cohort

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cohort

Biology a taxonomic group that is a subdivision of a subclass (usually of mammals) or subfamily (of plants)

cohort

a group of persons possessing a common characteristic, such as being born in the same year, or entering school on the same date. The term is usually used in making generalizations derived from quantitative data (see QUANTITATIVE RESEARCH TECHNIQUES).

Cohort

 

(Latin cohors ). (1) A tactical subdivision of a legion in ancient Rome from the second century B.c. A legion had ten cohorts, each with from 360 to 600 men.

(2) Figuratively, a tightly knit group of people.

(3) A biological classification category that unites several related orders. For instance, the cohort of the Unguiculata includes the orders Insectívora, Dermoptera, Chiroptera, and Primates.

cohort

[′kō‚hȯrt]
(statistics)
A group of individuals who experience a significant event, such as birth, during the same period of time.
References in periodicals archive ?
Enrolling and dosing the fifth patient in this cohort triggers the final $1.
And while the researchers could only speculate about the reasons for the higher prevalence of arthritis seen in recent cohorts, it was possible there had been "unrecognized changes over time in environmental or biologic exposures.
Burge identifies the traits of cohort 1 as core identity formation, developing peer relationships as well as student and college validation.
It will consist of a sequential dose escalation, with ten patients per cohort receiving four weeks of a once-daily dose of either 5, 10, 25, 50 or 100 mg of CMX157, and two patients per cohort receiving 300 mg of TDF.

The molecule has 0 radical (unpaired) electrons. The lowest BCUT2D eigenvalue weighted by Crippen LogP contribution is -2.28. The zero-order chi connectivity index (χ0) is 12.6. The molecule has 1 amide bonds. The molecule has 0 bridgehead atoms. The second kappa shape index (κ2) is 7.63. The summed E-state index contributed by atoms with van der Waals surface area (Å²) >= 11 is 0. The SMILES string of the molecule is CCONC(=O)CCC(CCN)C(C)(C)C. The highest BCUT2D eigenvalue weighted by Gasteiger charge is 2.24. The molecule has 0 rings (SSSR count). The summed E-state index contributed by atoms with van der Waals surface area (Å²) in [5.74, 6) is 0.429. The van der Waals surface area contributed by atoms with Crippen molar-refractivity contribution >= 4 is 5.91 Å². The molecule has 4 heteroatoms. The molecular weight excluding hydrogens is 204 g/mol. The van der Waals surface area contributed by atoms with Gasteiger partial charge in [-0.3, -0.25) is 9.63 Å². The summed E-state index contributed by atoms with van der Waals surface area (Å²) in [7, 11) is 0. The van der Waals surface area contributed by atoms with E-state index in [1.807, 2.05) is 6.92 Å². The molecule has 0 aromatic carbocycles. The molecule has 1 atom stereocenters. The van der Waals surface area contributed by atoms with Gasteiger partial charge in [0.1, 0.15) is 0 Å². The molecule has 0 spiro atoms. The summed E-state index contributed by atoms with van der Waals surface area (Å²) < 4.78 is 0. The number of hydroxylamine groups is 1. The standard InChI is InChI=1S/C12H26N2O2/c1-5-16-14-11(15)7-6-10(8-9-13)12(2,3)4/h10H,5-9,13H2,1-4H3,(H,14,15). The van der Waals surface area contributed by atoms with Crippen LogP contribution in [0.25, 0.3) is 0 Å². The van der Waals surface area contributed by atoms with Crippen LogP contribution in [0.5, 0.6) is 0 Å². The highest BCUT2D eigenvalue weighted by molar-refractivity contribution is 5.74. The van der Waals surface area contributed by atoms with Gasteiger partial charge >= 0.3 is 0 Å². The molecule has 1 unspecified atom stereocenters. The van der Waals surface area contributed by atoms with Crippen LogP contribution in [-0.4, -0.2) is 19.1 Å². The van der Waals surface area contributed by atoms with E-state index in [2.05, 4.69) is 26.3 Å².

The average total wealth of veterans' households, measured in 2010 dollars, was $883,000 for those in the oldest cohort and $648,000 for those in the youngest cohort.
8%) had follow-up interviews--398 in the progesterone cohort and 428 in the placebo cohort.
Overall, lung growth between ages 11 and 15 was more than 10 percent greater for children in the 2007-2011 cohort than for children in the 1994-1998 cohort.
The first interesting finding was that the chance of surviving from birth to 93 years was 28% higher in the 1915 cohort than in the 1905 cohort and the chance of reaching 95 years was 32% higher in the 1915 cohort.
2) Furthermore, for all cohorts, the average quality of each published paper and page is about three times better for graduates of the top programs compared to the non-top programs.
In a second example, a fixed set of cohorts are chosen and they are followed through all the years.
In particular, the young cohorts observed in the 1976-2012 sample (i.
By comparing the results for Early Boomers to those for earlier cohorts who experienced more favorable economic conditions while in their mid-50s, the authors can provide some sense of the recession's effects, although they caution "there are many reasons for the differences in retirement behavior [and other outcomes] of members of different cohorts, so a simple comparison may not isolate the effects of the recession.